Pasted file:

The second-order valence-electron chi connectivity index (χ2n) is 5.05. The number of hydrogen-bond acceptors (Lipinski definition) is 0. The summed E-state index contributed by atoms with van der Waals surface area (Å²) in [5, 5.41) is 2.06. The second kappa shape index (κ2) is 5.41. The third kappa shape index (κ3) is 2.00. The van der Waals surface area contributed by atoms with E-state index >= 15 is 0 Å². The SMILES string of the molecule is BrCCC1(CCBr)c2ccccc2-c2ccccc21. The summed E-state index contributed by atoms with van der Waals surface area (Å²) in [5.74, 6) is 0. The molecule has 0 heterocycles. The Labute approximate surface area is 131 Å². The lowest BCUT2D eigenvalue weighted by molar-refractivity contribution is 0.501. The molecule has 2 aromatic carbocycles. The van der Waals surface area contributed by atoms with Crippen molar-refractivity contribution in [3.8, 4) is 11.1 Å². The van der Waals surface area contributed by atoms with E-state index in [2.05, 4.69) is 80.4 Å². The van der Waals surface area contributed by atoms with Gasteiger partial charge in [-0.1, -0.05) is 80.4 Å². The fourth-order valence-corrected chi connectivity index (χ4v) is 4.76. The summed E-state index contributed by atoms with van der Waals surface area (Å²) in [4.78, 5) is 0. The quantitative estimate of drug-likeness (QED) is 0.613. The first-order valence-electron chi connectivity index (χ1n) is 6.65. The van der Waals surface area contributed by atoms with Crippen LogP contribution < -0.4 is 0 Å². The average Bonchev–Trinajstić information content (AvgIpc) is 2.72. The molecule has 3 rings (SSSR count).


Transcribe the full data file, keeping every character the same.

The second-order valence-electron chi connectivity index (χ2n) is 5.05. The number of hydrogen-bond acceptors (Lipinski definition) is 0. The summed E-state index contributed by atoms with van der Waals surface area (Å²) in [5, 5.41) is 2.06. The second kappa shape index (κ2) is 5.41. The third kappa shape index (κ3) is 2.00. The van der Waals surface area contributed by atoms with E-state index >= 15 is 0 Å². The SMILES string of the molecule is BrCCC1(CCBr)c2ccccc2-c2ccccc21. The summed E-state index contributed by atoms with van der Waals surface area (Å²) in [5.74, 6) is 0. The molecule has 0 heterocycles. The Labute approximate surface area is 131 Å². The lowest BCUT2D eigenvalue weighted by molar-refractivity contribution is 0.501. The molecule has 2 aromatic carbocycles. The van der Waals surface area contributed by atoms with Crippen molar-refractivity contribution in [3.8, 4) is 11.1 Å². The van der Waals surface area contributed by atoms with E-state index in [2.05, 4.69) is 80.4 Å². The van der Waals surface area contributed by atoms with Gasteiger partial charge in [-0.1, -0.05) is 80.4 Å². The fourth-order valence-corrected chi connectivity index (χ4v) is 4.76. The summed E-state index contributed by atoms with van der Waals surface area (Å²) in [4.78, 5) is 0. The quantitative estimate of drug-likeness (QED) is 0.613. The first-order valence-electron chi connectivity index (χ1n) is 6.65. The van der Waals surface area contributed by atoms with Crippen LogP contribution < -0.4 is 0 Å². The average Bonchev–Trinajstić information content (AvgIpc) is 2.72. The molecule has 3 rings (SSSR count).